For Jim Hamilton that moment arrived in the 51st minute of Scotland's match against South Africa in Nelspruit's Mbombela Stadium last June. The shot in question was nothing more a gentle push on Springboks lock Eben Etzebeth, but its ramifications were far-reaching.
Referee Romain Poite, sensing the indignation of the crowd, consulted Gerry Coetzee, the South African television match official, for guidance on an incident that most observers thought was innocuous. Coetzee, who had already tried and failed to get a Scotland try chalked off, decided Hamilton deserved a yellow card, possibly the softest in the history of the game. Scotland, who had been leading before his departure, went on to lose 30-17.
The absurdity of it all was clear. Coetzee had all but handed victory to his countrymen on a plate. The International Rugby Board, who had extended the powers of the TMO just a few months earlier, are rarely quick at changing the rules, but in light of such a preposterous situation they were obliged to act. A few weeks later, and with little fanfare, they issued a diktat to the effect that TMOs at such significant games should be neutral. Talk about shutting the stable door after the horse has bolted.
Hamilton has every right to be furious about the incident, but he buried his anger long ago. "I don't think it was a sin binning," said the lock, "but I still feel that I let the side down a bit. I play on the edge, but I was very disappointed with the referee, and the way it happened.
"I'm not saying we would have gone on to win, but it was a massive contributory factor. The fact the team went down to 14 men against South Africa on their own territory was going to make things difficult. But we have to take encouragement from what went on before then."
By that, he means the display of devilment and self-belief Scotland, denuded by injuries after their loss to Samoa the previous weekend, delivered in the first half. When Alex Dunbar scored a try two minutes into the second period, Scotland found themselves 17-6 in front, with the prospect of a victory dangling before them. Coetzee's intervention put paid to that.
It was Hamilton's last involvement in Test rugby until he was named in Scott Johnson's autumn squad yesterday. With his wife Becky due to give birth within a few days, he had been given dispensation to fly home early. By the time the Scots had redeemed themselves with a 30-29 win against Italy in Pretoria, Hamilton was the proud father of baby Phoebe. And by the time the national squad landed in Edinburgh, the next phase of Hamilton's rugby career was already underway as he packed his bags and headed for pre-season training with Montpellier, his new club. Which is where he could be found the other day, generally content with the state of his game and with life in general.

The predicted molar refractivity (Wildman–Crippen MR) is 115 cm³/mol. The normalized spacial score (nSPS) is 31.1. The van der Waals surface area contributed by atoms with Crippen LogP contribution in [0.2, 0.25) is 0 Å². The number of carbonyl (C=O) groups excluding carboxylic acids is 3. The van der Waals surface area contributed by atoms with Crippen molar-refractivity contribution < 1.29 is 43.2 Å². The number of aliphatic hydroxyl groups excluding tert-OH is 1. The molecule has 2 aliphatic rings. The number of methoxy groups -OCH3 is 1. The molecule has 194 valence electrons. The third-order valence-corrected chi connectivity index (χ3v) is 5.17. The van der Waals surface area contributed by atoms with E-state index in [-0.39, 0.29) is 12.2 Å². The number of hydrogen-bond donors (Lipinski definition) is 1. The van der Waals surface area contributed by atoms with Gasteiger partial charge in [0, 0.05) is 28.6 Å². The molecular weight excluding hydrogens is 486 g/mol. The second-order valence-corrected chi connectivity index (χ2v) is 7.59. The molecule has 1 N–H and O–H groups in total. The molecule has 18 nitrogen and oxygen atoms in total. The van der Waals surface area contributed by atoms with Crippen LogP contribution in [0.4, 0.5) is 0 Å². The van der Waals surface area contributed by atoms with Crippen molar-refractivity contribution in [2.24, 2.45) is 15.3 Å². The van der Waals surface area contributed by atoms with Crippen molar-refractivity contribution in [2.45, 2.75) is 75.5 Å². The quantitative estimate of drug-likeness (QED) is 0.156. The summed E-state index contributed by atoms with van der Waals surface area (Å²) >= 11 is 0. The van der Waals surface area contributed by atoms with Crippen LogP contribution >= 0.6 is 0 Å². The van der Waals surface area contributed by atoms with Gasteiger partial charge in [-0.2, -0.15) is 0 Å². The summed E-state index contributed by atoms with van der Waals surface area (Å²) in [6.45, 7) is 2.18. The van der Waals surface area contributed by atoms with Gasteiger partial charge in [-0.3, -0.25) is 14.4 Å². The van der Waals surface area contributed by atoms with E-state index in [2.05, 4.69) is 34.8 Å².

"About four or five days after the birth I was back over here," said the giant lock. "That was tough, but it's what you have to do in this job. Since then, it's been a bit mixed. I played three pre-season games and then the first three league games, but I then picked up a knee injury so I was out for five weeks. It was a bit frustrating, but it's very rare to go through a year without an injury or two so you just get on with things. Then again, living in France has been fantastic. I'm trying to learn the language, and this is a great city. You're by the beach but you have the city, and it's an easy flight back."
Hamilton, now 30, could probably get by on sheer bulk alone, but the past couple of years have brought a renewed focus in terms of his thirst for self-improvement. As a consequence, his combination with Richie Gray has become Scotland's favoured second-row partnership, but he takes nothing for granted at a time when young Jonny Gray is starting to cast shadows almost as long as those of his elder brother.
"It has been great to see Glasgow going so well," he said. "I've been watching them and it's been good to see Jonny come through there. That's got to be excellent news for Scotland. The competition for places has got to be good for us all.
"Over here, I'm testing myself against top teams, physical teams, every week. As long as I keep myself really fit, I think it will develop my game. I really like the mixture of styles out here. There is a massive focus on the set piece, which is my bread-and-butter, but I am also looking to develop my game with more offloads and the French are renowned for that. It's great to be playing in a team with that range.
"The crowd are fantastic, too, and it is a great place to play. They have massive games here aga inst sides like Clermont, Toulon, Toulouse and Stade Francais."